- Provide a benchmark for providing reasonable warning about potential changes in plans or proposals, or process.
- Explain the relationship between a neighborhood plan and any development proposals within or adjacent to the neighborhood area and how parties will work together on these parallel activities.
Examples and Additional Resources:
Pittsburgh’s Public Engagement Guide outlines a framework for how the City should conduct engagement efforts throughout planning processes and establishes guidelines for improving the approach to engagement more broadly. The guide was developed through a collaboration of residents, community organizations and City Planning. It is designed to help increase engagement with the planning process.
Public Engagement Guide: https://apps.pittsburghpa.gov/redtail/images/7843_Public_Engagement_Guide.pdf
Public Engagement Toolkit: https://apps.pittsburghpa.gov/redtail/images/7844_Public_Engagement_Toolkit.pdf
It may be necessary hire a consultant for data, design, focused engagement, and/or special analysis to aid the planning process. If so, a Request for Proposal (RFP) will need to be written. A RFP is a document that announces a project, describes it, and solicits bids from qualified contractors to complete it. The following are sections of a RFP:
Background or Introduction
In the preliminary paragraph of the RFP, explain useful background information about the organization(s), the location and characteristics of the neighborhood, previous studies and plans, and the planning process.
Project Goals and Scope of Service
To best prompt responses for the RFP, a detailed outline of the project that needs completion and the expectations will be included in this section. This section can be as specific as possible, stating individual tasks and criteria involved.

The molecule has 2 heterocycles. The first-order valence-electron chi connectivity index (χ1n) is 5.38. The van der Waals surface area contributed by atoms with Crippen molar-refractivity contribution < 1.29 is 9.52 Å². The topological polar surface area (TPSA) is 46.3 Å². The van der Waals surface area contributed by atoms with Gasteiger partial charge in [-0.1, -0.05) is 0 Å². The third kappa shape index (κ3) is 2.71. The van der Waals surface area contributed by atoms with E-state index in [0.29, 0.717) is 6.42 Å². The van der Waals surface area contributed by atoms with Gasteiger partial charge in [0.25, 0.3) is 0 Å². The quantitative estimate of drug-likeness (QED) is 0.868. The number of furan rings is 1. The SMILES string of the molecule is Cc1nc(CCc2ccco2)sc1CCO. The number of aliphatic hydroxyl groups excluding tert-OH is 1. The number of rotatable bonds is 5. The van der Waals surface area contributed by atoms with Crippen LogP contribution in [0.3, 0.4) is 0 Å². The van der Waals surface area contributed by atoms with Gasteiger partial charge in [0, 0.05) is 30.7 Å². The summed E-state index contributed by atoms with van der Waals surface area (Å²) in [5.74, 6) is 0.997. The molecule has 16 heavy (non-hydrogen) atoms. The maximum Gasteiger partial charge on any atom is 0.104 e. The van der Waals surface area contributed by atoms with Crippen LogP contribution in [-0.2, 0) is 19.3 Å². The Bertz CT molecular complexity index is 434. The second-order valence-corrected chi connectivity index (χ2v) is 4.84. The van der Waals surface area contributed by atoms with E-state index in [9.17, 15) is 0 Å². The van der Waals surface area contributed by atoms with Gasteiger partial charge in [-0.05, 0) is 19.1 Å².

Additionally, information on how the candidate will be determined could be useful.
Anticipated Selection Schedule
This section gives explicit timeline information to give the potential vendors the opportunity to ensure they can meet the deadlines. It also provides a window of time for vendors to ask questions in regards to the project.
Time and Place of Submission of Proposals
Similar to the previous section, this gives those responding to the RFP the information of how and where to submit themselves for consideration.
Elements of Proposal
To receive submissions that best align with the expectations, a clear and direct list of what to include will help streamline applicants. To convey these expectations, a checklist of elements of what is anticipated is helpful.
Brainstorming with the team to proposed a mandatory list of how to measure candidates. This list can include samples of past work, successful records of other companies, expertise and technical skills necessary, and appropriate cost to complete the service.
If there are any potential issues that could prevent an applicant from completing the request, it should be outlined in this section. A roadblock can include not having access to a limited resource or not having a certain program. This will eliminate unqualified applicants.
It is necessary to include the compensation rate for the service that needs completion.
A planning process project schedule, also called a gantt chart, is a visual representation of a project’s timeline. This timeline breaks the project into tasks, or activities, that will be paired with a duration of time.
The tasks will be displayed on the left hand side of the chart, with an adjacent column that displays the average duration of time to be spent on the task.
Each task is visualized with a bar to demonstrate what task, or activity, needs to be completed before moving to the next one. The bars can be color coordinated to display what tasks are on a tight deadline versus tasks that can be flexible.
Gantt Charts can be produced on Excel or with a project management program.
For more information on developing a Planning Process Project Schedule in Excel, please visit:
For each Neighborhood plan, a clear identity and name should be integrated into all documents used throughout the process. This could include a title, a slogan, and/or a logo.